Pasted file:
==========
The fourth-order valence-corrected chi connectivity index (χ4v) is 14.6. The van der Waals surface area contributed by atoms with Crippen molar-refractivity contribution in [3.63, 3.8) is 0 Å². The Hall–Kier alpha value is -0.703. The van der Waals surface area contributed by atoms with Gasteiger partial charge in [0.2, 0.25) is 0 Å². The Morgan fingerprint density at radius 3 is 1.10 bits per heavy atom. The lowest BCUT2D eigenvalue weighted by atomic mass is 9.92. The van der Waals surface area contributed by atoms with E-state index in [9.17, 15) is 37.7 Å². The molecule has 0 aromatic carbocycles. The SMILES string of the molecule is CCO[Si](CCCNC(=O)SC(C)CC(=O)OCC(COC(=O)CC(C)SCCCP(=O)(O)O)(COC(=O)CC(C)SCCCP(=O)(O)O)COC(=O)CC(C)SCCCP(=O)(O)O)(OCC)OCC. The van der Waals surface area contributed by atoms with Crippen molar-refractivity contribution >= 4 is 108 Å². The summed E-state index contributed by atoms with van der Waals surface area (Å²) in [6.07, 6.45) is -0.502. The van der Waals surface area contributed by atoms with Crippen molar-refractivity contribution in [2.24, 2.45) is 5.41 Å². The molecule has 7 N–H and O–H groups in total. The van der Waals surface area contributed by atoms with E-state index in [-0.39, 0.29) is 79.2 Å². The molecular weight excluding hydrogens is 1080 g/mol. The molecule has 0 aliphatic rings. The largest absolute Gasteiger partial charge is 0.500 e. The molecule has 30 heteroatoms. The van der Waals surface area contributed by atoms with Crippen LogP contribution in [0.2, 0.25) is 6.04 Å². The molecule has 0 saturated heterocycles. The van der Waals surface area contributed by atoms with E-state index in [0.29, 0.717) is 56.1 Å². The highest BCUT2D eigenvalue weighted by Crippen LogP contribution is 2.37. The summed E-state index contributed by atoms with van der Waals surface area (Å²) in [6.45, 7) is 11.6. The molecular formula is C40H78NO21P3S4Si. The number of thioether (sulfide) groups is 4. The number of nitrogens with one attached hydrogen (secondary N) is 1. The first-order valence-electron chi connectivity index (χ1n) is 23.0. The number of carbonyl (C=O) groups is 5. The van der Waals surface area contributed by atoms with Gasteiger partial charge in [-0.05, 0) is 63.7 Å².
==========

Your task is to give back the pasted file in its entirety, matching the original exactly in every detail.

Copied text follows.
The fourth-order valence-corrected chi connectivity index (χ4v) is 14.6. The van der Waals surface area contributed by atoms with Crippen molar-refractivity contribution in [3.63, 3.8) is 0 Å². The Hall–Kier alpha value is -0.703. The van der Waals surface area contributed by atoms with Gasteiger partial charge in [0.2, 0.25) is 0 Å². The Morgan fingerprint density at radius 3 is 1.10 bits per heavy atom. The lowest BCUT2D eigenvalue weighted by atomic mass is 9.92. The van der Waals surface area contributed by atoms with E-state index in [9.17, 15) is 37.7 Å². The molecule has 0 aromatic carbocycles. The SMILES string of the molecule is CCO[Si](CCCNC(=O)SC(C)CC(=O)OCC(COC(=O)CC(C)SCCCP(=O)(O)O)(COC(=O)CC(C)SCCCP(=O)(O)O)COC(=O)CC(C)SCCCP(=O)(O)O)(OCC)OCC. The van der Waals surface area contributed by atoms with Crippen molar-refractivity contribution >= 4 is 108 Å². The summed E-state index contributed by atoms with van der Waals surface area (Å²) in [6.07, 6.45) is -0.502. The van der Waals surface area contributed by atoms with Crippen molar-refractivity contribution in [2.24, 2.45) is 5.41 Å². The molecule has 7 N–H and O–H groups in total. The van der Waals surface area contributed by atoms with E-state index in [-0.39, 0.29) is 79.2 Å². The molecular weight excluding hydrogens is 1080 g/mol. The molecule has 0 aliphatic rings. The largest absolute Gasteiger partial charge is 0.500 e. The molecule has 30 heteroatoms. The van der Waals surface area contributed by atoms with Crippen LogP contribution in [0.2, 0.25) is 6.04 Å². The molecule has 0 saturated heterocycles. The van der Waals surface area contributed by atoms with E-state index in [0.29, 0.717) is 56.1 Å². The highest BCUT2D eigenvalue weighted by Crippen LogP contribution is 2.37. The summed E-state index contributed by atoms with van der Waals surface area (Å²) in [6.45, 7) is 11.6. The molecular formula is C40H78NO21P3S4Si. The number of thioether (sulfide) groups is 4. The number of nitrogens with one attached hydrogen (secondary N) is 1. The first-order valence-electron chi connectivity index (χ1n) is 23.0. The number of carbonyl (C=O) groups is 5. The van der Waals surface area contributed by atoms with Gasteiger partial charge in [-0.05, 0) is 63.7 Å².